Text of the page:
July 14, 2012
Aref Assaf, president of the American Arab Forum, insists he knew all along that New Jersey police were complicit in the New York Police Department’s program of spying on Muslim communities in the state. But it’s only in the past few months that concrete proof of the NJ state police’s knowledge and cooperation with at least part of the spying has emerged.
A July 10 report by Hannan Adely in The Record, a newspaper based in Northern Jersey, has brought renewed attention to the New Jersey police’s role in the NYPD surveillance program. Adely reports that while "New Jersey law enforcement leaders have denied knowing about widespread surveillance of Muslims by New York City detectives...state police agencies were involved in at least one joint effort."
That joint effort was surveilling the Islamic Center of Passaic County with an "informant at the mosque." The surveillance targeted the mosque’s imam, Mohammad Qatanani, a Palestinian who has been fighting the US government’s effort to deport him since 2006. Qatanani continues to have close links with law enforcement officials in the state, though he told The Record that "it was very upsetting for us, especially when our mosque is maybe the most open mosque for all law enforcement and elected and appointed officials."
"All along, we have always felt that law enforcement at different levels--local, regional, state and national--is present amongst our mosques," said Assaf, who is also close to Qatanani and is a spokesperson for an organization fighting against the government’s deportation effort. But this report and police documents published in March on the muckraking website NYPD Confidential confirmed it.
The documents run counter to what the NJ state police have said to Assaf and other Muslim activists: that they were not spying on Muslims in New Jersey with the NYPD. The Associated Press has also reported that Newark police knew of and cooperated with the NYPD’s surveillance.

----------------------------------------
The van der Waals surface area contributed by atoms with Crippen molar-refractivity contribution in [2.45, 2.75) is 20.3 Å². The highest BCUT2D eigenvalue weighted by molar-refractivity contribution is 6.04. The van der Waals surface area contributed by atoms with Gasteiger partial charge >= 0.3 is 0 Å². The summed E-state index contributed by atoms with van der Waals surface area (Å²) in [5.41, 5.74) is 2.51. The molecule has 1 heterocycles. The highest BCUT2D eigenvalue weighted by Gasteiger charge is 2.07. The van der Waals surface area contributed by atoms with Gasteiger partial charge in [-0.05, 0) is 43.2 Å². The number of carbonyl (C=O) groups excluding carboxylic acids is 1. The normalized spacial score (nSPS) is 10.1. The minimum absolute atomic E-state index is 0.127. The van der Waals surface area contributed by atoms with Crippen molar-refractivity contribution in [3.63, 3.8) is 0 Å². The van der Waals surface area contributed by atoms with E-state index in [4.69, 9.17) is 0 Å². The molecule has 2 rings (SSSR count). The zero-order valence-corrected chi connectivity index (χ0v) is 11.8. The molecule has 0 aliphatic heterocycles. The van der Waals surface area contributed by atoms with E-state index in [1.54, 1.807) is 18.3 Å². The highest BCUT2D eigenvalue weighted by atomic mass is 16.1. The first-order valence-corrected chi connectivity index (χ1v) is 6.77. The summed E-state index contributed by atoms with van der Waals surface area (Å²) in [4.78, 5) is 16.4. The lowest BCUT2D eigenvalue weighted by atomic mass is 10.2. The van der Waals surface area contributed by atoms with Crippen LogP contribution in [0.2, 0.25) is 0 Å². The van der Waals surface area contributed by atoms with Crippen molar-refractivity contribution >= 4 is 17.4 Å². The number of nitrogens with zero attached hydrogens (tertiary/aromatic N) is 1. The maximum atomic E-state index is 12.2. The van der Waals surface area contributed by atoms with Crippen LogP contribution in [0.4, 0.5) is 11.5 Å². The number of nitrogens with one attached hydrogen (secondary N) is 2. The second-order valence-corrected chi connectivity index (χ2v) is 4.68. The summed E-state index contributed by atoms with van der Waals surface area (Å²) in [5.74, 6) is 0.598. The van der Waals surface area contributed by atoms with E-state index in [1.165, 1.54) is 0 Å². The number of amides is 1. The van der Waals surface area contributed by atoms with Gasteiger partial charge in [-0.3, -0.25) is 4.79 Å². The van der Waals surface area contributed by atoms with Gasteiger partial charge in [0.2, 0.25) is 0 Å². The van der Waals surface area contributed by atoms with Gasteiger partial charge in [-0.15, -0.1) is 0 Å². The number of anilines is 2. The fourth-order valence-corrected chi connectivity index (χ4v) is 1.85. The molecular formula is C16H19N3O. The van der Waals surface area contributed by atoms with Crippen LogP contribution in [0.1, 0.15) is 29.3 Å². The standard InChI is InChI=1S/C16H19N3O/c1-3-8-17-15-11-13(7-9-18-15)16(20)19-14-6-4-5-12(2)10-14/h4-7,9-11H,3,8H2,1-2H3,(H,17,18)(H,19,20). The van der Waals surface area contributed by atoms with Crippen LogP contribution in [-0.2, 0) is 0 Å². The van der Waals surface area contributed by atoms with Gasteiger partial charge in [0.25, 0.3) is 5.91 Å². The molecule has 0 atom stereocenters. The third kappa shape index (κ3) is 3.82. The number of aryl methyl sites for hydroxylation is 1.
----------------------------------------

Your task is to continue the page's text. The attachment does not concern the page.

"Our friends in the different law enforcement agencies, all along, have assured us that they are not spying on us," said Assaf. "They have not told us the whole truth."
Qatanani’s mosque had been spied on by an NYPD "Demographics Unit" officer since at least 2006, according to one police document published by Leonard Levitt at NYPD Confidential, which also notes that another member of the "Demographics Unit" was covering the Islamic Center of Jersey City. Both of those mosques also had New Jersey police officials keeping tabs, according to the document.
Another police document (pdf) shows that in 2008, the NYPD and NJ state police surveilled a rally in support of Qatanani.
Qatanani had come to the US in 1996 and applied for permanent residency, but in 2006 US immigration officials began deportation proceedings because Qatanani had failed to say that he was arrested by the Israeli military on his application. Qatanani and his supporters say he was only detained, and not arrested, by the Israeli military and faced no charges, though he was imprisoned for 3 months. Israel claimed the imam had ties to Hamas.
In 2008, an immigration judge ruled that Qatanani could stay in the United States. During the deportation proceedings, Qatanani took to the stand and described how Israeli authorities had tortured him.
The US has appealed the immigration judge’s decision, and the next hearing for Qatanani is set for November 26.
The renewed attention on NJ police cooperation with the NYPD comes about two months after the NJ attorney general said that the NYPD did nothing illegal in their operations in the state. Assaf and others rejected that finding, and Assaf is also demanding that the attorney general investigate further and determine the full scope of the NJ police’s complicity with the spying. More information could come out as a result of a recent lawsuit filed in New Jersey federal court against the NYPD.
"This community feels deceived," said Assaf. "We don’t have a strong voice in government or among elected officials."